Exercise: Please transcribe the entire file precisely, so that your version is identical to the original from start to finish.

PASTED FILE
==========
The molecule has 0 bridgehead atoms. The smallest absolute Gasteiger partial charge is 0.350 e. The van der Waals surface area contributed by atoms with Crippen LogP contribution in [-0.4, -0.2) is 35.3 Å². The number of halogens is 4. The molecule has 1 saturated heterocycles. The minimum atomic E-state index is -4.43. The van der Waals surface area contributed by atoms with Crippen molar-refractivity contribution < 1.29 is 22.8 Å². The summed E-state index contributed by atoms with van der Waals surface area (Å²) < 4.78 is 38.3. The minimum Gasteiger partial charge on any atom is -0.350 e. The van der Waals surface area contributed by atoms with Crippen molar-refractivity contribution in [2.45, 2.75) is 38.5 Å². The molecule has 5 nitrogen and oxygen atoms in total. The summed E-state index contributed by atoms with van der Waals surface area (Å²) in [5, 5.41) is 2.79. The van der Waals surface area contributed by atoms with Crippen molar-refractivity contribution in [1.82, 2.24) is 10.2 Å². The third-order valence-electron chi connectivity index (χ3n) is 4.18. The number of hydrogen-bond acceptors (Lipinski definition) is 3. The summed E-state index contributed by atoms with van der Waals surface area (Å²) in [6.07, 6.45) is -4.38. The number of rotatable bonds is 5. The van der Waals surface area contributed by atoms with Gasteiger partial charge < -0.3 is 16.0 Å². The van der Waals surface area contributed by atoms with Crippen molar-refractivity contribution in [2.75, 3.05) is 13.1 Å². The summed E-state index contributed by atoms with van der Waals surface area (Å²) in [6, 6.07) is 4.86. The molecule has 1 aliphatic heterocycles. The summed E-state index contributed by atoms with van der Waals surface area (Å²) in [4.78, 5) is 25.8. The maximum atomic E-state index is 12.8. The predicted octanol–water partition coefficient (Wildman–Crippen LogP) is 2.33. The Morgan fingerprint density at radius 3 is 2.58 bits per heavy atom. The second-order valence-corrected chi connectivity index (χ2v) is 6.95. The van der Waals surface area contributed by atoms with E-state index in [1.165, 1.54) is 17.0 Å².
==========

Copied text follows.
The molecule has 0 bridgehead atoms. The smallest absolute Gasteiger partial charge is 0.350 e. The van der Waals surface area contributed by atoms with Crippen LogP contribution in [-0.4, -0.2) is 35.3 Å². The number of halogens is 4. The molecule has 1 saturated heterocycles. The minimum atomic E-state index is -4.43. The van der Waals surface area contributed by atoms with Crippen molar-refractivity contribution < 1.29 is 22.8 Å². The summed E-state index contributed by atoms with van der Waals surface area (Å²) < 4.78 is 38.3. The minimum Gasteiger partial charge on any atom is -0.350 e. The van der Waals surface area contributed by atoms with Crippen molar-refractivity contribution in [2.45, 2.75) is 38.5 Å². The molecule has 5 nitrogen and oxygen atoms in total. The summed E-state index contributed by atoms with van der Waals surface area (Å²) in [5, 5.41) is 2.79. The van der Waals surface area contributed by atoms with Crippen molar-refractivity contribution in [1.82, 2.24) is 10.2 Å². The third-order valence-electron chi connectivity index (χ3n) is 4.18. The number of hydrogen-bond acceptors (Lipinski definition) is 3. The summed E-state index contributed by atoms with van der Waals surface area (Å²) in [6.07, 6.45) is -4.38. The number of rotatable bonds is 5. The van der Waals surface area contributed by atoms with Gasteiger partial charge < -0.3 is 16.0 Å². The van der Waals surface area contributed by atoms with Crippen molar-refractivity contribution in [2.75, 3.05) is 13.1 Å². The summed E-state index contributed by atoms with van der Waals surface area (Å²) in [6, 6.07) is 4.86. The molecule has 1 aliphatic heterocycles. The summed E-state index contributed by atoms with van der Waals surface area (Å²) in [4.78, 5) is 25.8. The maximum atomic E-state index is 12.8. The predicted octanol–water partition coefficient (Wildman–Crippen LogP) is 2.33. The Morgan fingerprint density at radius 3 is 2.58 bits per heavy atom. The second-order valence-corrected chi connectivity index (χ2v) is 6.95. The van der Waals surface area contributed by atoms with E-state index in [1.165, 1.54) is 17.0 Å².